Helping Farmers During Hard Times

Operating a two hundred and twenty five cattle operations can be hard enough without taking into consideration growing both corn and soybeans. Throw in a broken leg, and all that work becomes even harder to do. That’s the situation one Howard farmer found himself in but a non-profit is helping him and his family… all for free.

“When people don’t ask for help and people know they need it, it’s nice to know there’s help there.”

Kevin Schwader suspects a family member is the reason why there’s a baler in his alfalfa field.

“[I was] Checking cows this spring, I broke my leg and been layed up all spring. And my wife and family friends and neighbors have been helping, doing all my work for me so far this spring,” explain Schwader who owns not only a 225 cattle operation but also grows corn as well as soybeans. He says that the help that he got from family and friends was amazing but soon the work became too much for just them.

Now, at the peak harvest time for the alfalfa, there’s more help.

“We came in here two days ago and we’re baling here for the last couple of days,” explained Levi Wielenga, equipment specialist who has been working for Farm Rescue for around six years. “Getting about 65 acres here in this field.”

Founded by a farmer, Bill Gross, the non-profit organization Farm Rescue aims to helps farmers and their families during hard times such as major injury, illness or natural disaster.
And sometimes, says both Kevin Schwader and Levi Wielenga, the hardest part isn’t the work in the field… it’s asking for help.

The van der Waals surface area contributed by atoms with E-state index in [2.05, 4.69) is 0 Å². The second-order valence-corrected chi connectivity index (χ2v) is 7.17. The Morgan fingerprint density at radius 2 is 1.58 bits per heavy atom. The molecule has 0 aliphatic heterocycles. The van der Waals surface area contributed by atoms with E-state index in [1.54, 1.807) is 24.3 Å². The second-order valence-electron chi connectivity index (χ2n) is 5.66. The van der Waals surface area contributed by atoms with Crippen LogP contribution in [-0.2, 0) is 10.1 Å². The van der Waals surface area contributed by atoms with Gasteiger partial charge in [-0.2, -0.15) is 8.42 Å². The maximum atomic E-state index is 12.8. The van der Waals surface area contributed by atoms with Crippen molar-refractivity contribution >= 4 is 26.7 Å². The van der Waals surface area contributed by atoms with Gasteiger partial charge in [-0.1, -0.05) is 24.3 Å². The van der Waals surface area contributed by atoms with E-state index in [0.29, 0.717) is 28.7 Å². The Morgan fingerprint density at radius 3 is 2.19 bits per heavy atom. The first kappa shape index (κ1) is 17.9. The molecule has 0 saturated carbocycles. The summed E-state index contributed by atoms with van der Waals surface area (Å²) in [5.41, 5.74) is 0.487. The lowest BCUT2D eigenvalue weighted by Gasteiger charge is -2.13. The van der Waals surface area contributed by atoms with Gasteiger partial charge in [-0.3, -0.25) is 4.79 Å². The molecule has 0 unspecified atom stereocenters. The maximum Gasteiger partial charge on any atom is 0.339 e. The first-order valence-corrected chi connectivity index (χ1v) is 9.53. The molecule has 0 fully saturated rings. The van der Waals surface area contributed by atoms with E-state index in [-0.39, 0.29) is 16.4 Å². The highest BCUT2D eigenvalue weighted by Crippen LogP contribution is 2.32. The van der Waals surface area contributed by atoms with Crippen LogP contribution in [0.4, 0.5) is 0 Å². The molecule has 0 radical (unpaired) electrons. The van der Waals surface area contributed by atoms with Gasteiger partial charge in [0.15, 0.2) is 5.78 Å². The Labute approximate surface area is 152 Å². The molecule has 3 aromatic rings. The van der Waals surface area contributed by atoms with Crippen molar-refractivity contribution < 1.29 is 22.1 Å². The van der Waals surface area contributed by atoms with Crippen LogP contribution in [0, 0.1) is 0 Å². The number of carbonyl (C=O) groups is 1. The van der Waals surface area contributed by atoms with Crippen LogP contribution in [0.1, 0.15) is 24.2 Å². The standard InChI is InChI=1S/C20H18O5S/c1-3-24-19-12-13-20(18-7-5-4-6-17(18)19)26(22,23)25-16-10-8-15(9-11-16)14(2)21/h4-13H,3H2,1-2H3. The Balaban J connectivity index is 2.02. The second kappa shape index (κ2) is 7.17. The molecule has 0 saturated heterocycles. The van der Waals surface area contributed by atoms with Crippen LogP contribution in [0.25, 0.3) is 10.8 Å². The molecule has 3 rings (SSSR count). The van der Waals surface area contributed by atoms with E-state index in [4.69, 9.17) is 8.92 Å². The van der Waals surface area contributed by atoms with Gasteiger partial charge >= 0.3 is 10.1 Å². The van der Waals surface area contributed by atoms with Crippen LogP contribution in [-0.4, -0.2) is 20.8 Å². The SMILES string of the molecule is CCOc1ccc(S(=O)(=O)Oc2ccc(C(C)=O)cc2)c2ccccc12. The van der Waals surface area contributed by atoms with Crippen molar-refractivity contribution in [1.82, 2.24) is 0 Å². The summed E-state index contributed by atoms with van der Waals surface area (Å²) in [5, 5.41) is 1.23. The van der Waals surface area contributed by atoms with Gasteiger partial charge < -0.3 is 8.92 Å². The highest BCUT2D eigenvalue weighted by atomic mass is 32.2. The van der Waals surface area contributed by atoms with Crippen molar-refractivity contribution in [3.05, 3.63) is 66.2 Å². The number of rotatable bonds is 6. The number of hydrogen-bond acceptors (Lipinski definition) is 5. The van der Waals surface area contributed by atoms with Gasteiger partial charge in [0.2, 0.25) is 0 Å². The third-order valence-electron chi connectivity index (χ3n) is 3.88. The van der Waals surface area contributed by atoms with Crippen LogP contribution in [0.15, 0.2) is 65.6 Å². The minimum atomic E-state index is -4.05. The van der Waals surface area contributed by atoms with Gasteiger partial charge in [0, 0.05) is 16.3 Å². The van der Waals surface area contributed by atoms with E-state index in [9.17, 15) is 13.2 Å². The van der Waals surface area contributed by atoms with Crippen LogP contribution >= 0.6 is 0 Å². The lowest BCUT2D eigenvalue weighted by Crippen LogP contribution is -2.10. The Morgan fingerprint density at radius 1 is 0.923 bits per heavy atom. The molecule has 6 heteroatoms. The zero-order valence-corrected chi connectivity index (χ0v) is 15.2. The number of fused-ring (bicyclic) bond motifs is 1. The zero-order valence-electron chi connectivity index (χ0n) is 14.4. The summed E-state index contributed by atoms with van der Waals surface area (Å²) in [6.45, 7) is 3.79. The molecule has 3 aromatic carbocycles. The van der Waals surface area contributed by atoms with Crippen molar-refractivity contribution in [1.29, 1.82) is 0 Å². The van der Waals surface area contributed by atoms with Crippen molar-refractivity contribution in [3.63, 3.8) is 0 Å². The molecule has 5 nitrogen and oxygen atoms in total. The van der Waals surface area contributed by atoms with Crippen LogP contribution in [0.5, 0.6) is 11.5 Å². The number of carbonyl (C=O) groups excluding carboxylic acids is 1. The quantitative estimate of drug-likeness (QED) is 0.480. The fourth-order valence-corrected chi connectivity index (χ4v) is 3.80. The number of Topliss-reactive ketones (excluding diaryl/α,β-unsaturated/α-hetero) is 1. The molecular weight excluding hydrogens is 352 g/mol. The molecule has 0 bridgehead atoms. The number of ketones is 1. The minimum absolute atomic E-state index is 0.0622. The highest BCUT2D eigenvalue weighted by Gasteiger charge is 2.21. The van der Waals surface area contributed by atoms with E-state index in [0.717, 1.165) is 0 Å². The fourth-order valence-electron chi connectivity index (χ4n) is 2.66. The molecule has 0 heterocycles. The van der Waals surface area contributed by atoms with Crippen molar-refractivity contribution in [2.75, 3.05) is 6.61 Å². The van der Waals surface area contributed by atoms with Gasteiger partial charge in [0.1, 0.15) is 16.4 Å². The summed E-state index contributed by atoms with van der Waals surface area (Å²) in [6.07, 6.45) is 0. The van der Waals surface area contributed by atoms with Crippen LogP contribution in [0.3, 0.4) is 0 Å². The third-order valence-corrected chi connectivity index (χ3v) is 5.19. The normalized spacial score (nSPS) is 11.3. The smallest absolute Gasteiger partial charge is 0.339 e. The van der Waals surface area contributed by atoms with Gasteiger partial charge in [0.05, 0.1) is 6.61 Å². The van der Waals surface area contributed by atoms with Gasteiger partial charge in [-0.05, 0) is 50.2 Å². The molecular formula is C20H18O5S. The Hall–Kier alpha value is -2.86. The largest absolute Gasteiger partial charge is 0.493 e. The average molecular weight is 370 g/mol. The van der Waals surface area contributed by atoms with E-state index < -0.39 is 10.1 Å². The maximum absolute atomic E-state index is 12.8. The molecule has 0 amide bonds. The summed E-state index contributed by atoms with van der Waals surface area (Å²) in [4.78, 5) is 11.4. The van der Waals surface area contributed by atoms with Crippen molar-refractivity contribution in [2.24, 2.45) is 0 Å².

“You have to be an independent sort of person if you’re going to survive in agriculture,” explained Wielenga, ” because so much depends on you being the sole proprietor and the soul bread winner.”

Which is why Levi Wielenga, equipment specialist for Farm Rescue, is happy to spend the afternoon, and coming weeks, baling.

“It’s amazing to see. I think it shows that there are total strangers who are willing to come in and help somebody. And truly do onto others as they’d want done onto them.”

Soon Kevin Schwader’s leg will be healed and he will be back in the fields which means his son Keagan will be right alongside him too. Helping out his dad.

“It makes me feel happy that people want to help out my dad,” explained Keagan Schwader, “but, at the same time, it makes me feel sad because I don’t get to spend much more time with my dad. usually I get to spend time with my family when I’m working.”

Schwader says that the dry weather is helping make the baling easier. He says you don’t want the hay to be too dry or it’ll fall apart during the baling process or too wet where it’ll combust when being stored.

If you know a farmer who has been injured, are a farmer who has been injured or would like to volunteer for Farm Rescue, you can find all of the information on their website by clicking here.